Gwalior remained the capital of Central India from 1957 to 1956, but when Central India was added to Madhya Pradesh, it was given the shape of a district.

This district was named after a famous fort. The name of this famous fort was derived from the name of hill. This flat summit mountain was called Gopachal, Gopagiri, Gop Parvat or Gopadri. The word Gwalior is coined from it.

The history of Gwalior was traced to the 8th century AD. Is planted in, Suraj Sen was suffering from a fatal disease and cured by a sage-saint Gwalipa. In gratitude for that event, he established the city under his own name.

The new city of Gwalior has existed for centuries. The cradle of great dynasties ruled the city of Gwalior. Along with various dynasties, the city gained a new dimension from warrior kings, poets, musicians and saints who contributed to making it famous throughout the country. The city is also established for the monuments of freedom fighters like Tatya Tope and the indomitable queen of Jhansi.


The state was founded in 1549. The first rao 1626/1656 of Rao Bhagwan Rao, Datia and Baroni, obtained Datia and Barauni from his father, Raja Bir Singh Deo of Orchha and established his kingdom. After he died in 1676, the state came under British control, along with other territories in Bundelkhand, under the Treaty of Bassein in 1802. The treaty with the Peshwa was formed.

The ancient title of the ruling family was Maharaja Rao Raja, but in 1865 the British government recognized the title of Maharaja as hereditary only. For the British, the Peshwa maintained a military force consisting of 945 cavalry, 5203 infantry and 3 million cannons.

The motto of the royal family was Veer Dalap Sharandah (“Lord of the Brave Army, Giver of Refuge”). In 1896–97, the state suffered from famine, and to a lesser extent again in 1899–1900. After the independence of India in 1947, the Maharaja of Datia accused India of dominance, which later merged with the Union of India. Datia, together with the rest of the Bundelkhand Agency, became part of the new state of Vindhya Pradesh in 1950. In 1956, the Vindhya Pradesh was merged with some other territories within the Union State of India to form the state of Madhya Pradesh.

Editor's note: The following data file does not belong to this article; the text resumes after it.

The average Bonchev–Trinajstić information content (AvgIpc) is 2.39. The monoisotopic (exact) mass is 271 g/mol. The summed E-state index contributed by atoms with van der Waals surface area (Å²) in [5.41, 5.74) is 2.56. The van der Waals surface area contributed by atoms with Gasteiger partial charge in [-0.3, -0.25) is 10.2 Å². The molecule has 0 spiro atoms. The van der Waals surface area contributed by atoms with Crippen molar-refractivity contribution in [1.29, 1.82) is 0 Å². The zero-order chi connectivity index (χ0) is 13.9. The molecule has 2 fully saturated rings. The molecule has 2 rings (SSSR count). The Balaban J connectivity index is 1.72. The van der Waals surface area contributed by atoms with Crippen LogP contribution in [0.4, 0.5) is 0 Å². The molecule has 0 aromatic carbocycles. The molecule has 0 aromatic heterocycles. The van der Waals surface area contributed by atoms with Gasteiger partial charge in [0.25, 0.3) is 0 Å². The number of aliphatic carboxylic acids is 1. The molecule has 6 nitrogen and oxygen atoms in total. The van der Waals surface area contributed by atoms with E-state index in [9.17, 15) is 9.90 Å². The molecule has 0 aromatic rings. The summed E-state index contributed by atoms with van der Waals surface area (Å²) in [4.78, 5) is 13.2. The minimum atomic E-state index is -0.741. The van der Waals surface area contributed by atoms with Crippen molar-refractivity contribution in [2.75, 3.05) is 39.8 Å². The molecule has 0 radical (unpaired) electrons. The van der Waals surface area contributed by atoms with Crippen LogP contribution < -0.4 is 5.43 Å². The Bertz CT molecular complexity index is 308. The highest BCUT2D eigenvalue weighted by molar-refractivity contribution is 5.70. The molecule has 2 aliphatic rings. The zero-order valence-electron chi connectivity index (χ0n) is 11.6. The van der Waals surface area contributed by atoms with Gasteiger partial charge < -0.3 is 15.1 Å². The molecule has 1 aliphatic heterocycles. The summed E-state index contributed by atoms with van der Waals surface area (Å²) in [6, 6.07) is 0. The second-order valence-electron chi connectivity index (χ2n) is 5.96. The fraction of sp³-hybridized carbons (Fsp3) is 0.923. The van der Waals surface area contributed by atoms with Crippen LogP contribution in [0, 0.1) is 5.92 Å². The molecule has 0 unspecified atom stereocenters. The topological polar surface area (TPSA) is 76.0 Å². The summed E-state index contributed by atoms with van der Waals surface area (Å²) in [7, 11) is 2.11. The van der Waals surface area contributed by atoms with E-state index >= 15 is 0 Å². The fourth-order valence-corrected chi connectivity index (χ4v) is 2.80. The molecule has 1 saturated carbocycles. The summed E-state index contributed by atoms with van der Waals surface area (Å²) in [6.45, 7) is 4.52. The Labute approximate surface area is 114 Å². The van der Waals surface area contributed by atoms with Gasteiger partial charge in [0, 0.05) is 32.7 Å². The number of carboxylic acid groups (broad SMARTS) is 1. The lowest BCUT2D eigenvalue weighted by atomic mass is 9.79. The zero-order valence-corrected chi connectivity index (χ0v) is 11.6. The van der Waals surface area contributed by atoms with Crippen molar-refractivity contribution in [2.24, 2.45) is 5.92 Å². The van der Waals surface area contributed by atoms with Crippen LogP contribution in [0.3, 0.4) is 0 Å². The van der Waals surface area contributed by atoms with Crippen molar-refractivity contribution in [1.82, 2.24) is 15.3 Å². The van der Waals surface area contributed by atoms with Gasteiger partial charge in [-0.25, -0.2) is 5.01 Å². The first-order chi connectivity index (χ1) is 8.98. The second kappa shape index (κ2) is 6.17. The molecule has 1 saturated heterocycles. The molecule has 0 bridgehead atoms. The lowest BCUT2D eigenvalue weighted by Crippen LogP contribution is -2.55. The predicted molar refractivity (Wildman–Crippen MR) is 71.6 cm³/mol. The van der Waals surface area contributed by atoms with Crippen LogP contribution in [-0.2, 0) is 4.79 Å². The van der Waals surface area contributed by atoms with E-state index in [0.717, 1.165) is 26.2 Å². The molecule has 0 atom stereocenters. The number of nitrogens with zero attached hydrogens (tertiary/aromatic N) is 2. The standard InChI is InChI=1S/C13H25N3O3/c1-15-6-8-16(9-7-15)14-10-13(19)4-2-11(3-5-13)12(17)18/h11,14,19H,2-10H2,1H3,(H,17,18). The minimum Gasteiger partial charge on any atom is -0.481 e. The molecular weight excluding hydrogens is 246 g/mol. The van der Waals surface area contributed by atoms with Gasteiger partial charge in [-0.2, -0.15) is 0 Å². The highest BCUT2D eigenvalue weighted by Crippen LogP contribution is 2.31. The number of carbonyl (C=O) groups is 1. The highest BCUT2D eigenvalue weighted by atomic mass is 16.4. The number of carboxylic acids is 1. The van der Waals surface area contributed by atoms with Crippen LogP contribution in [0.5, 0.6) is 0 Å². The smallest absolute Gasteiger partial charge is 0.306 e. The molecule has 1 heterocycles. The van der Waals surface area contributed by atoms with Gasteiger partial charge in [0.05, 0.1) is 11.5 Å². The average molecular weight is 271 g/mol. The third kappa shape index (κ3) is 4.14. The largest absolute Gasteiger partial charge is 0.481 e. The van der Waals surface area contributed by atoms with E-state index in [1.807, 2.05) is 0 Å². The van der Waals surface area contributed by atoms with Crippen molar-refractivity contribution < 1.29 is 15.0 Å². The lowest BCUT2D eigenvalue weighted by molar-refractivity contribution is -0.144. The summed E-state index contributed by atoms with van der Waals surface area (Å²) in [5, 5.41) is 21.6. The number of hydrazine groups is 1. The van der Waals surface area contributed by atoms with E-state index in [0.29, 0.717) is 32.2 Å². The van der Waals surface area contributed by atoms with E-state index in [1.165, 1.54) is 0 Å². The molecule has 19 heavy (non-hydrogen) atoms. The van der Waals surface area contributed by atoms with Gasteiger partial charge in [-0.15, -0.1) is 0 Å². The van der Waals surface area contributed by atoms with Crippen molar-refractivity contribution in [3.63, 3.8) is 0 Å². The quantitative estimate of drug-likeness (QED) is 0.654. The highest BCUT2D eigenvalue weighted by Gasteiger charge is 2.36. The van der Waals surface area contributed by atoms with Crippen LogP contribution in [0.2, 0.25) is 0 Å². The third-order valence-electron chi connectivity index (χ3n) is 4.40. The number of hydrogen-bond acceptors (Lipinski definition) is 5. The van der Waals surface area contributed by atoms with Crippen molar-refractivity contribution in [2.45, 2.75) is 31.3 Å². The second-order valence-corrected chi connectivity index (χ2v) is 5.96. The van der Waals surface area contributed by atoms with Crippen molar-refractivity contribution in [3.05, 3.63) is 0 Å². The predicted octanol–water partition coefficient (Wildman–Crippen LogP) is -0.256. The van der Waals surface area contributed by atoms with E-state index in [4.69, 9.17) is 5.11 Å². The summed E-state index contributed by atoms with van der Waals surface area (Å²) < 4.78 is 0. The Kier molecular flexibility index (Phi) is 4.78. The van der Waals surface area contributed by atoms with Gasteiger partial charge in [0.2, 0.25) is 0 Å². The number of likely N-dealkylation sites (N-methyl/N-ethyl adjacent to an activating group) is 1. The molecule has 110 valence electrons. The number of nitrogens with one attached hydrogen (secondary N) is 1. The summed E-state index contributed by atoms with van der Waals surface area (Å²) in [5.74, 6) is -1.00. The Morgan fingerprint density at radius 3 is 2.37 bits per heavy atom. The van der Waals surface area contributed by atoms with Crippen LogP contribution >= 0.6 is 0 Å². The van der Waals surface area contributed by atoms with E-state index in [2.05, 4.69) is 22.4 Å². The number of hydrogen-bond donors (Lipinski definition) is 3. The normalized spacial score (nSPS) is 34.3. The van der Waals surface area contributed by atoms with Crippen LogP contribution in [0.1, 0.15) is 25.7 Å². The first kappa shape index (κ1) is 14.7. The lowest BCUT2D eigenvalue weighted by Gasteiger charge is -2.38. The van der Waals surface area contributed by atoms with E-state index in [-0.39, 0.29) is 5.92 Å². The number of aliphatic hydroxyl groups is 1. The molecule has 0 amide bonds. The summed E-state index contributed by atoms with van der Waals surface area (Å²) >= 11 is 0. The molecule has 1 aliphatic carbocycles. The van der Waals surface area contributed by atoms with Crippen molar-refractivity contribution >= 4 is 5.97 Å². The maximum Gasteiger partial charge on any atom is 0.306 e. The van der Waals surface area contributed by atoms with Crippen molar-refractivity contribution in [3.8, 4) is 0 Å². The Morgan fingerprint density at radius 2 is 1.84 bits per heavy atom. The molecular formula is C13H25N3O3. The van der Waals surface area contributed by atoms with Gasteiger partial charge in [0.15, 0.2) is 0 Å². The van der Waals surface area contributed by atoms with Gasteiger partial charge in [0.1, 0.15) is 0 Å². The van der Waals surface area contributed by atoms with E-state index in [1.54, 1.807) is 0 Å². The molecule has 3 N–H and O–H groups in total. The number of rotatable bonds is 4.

The present headquarters of Guna district was established on 5 November 1922 in Guna city. Guna Isagarh (now located in the district Ashoknagar) was a small village in the district before the 19th century. Isagarh, which is located between 250-700 and 700-550 East, was conquered by the kings drawn by the Scindia’s commander, John Verester Philors, and named it Isagarh in honor of Lord Jesus. In 1844, there was an army of Gwalior in Guna, due to the revolt, in 1850 it was converted into a British Army camp. In 1922, the cantonment was shifted from Guna to Gwalior and on November 5, 1922, the district headquarters was shifted from Bajrangarh to Guna. In 1937, the district was renamed as Guna in place of Isagarh and Isagarh and Bajranggarh were made tehsils, which were later renamed as Ashoknagar Guna tehsils respectively.

In 1948 Raghaugarh was incorporated as a tehsil. In 2003, Ashoknagar was separated from Guna and made a separate district.

The area of present Ashoknagar district was part of Chedi state of Shishupal in Mahabharata period and Chedi district in district period was part of Chanderi state in medieval period. In the sixth century AD, the Chanderi region (area of Ashoknagar district) used to come in Avanti, Darshan and Chedi districts. Which was a part of the states of Nand, Maurya, Sunga and Magadha. It is believed that Ashoka, the great emperor, stayed in the area one night while conquering Ujjain, hence the name of this area was Ashoknagar. After the rule of the Naga dynasty Magadha Sunga and Shako, it became part of the Harshavardhana empire after the rule of Guptas and Moukhari. In the 8th – 9th century AD it fell under the Pratihara Rajput dynasty. King Kirtipala, the 7th descendant of the Pratihara dynasty, founded the city of Chanderi in the 10th-11th century AD and made it the capital of his kingdom. Jejak Bhukati Chandel also briefly ruled here after the Pratihara dynasty ended. Chanderi kingdom was repeatedly affected by the attacks of Mahmud Ghaznavi in the 11th century AD. After the establishment of Delhi Sultanate, Ottoman Afghans and Mughals ruled here. During the reign of Chanderi Bundela ruler Morprahalad, Gwalior ruler Daulat Rao Scindia sent General John Baptiste to attack Chanderi. He captured Chanderi, Isagarh and the surrounding areas. Raja Mardan Singh, the last Bundela ruler of Chanderi, made the supreme sacrifice as a freedom fighter in 1857–58 AD.


Shivpuri, an ancient city and a sacred place in Madhya Pradesh, was earlier known as Sipri. The history of this place dates back to the Mughal period. The dense forests of Shivpuri were once royal hunting grounds. Situated at an elevation of 478 meters above sea level, the city is one of the most exotic attractions, making it a very peaceful destination for tourists.
According to the legend, the city is named after Lord Shiva. Until 1804, the city was known as the paradise of the Kachhwaha Rajputs. It was then ruled by the Scindia dynasty. Apart from this, Shivpuri also has importance with freedom struggle because it is the place where the great freedom fighter Tatya Tope ji was hanged.
The forests of Shivpuri were formerly hunting areas of the Mughal emperors. Whether you are on a holiday or adventure tour, you will love traveling between thrilling wildlife and historical places.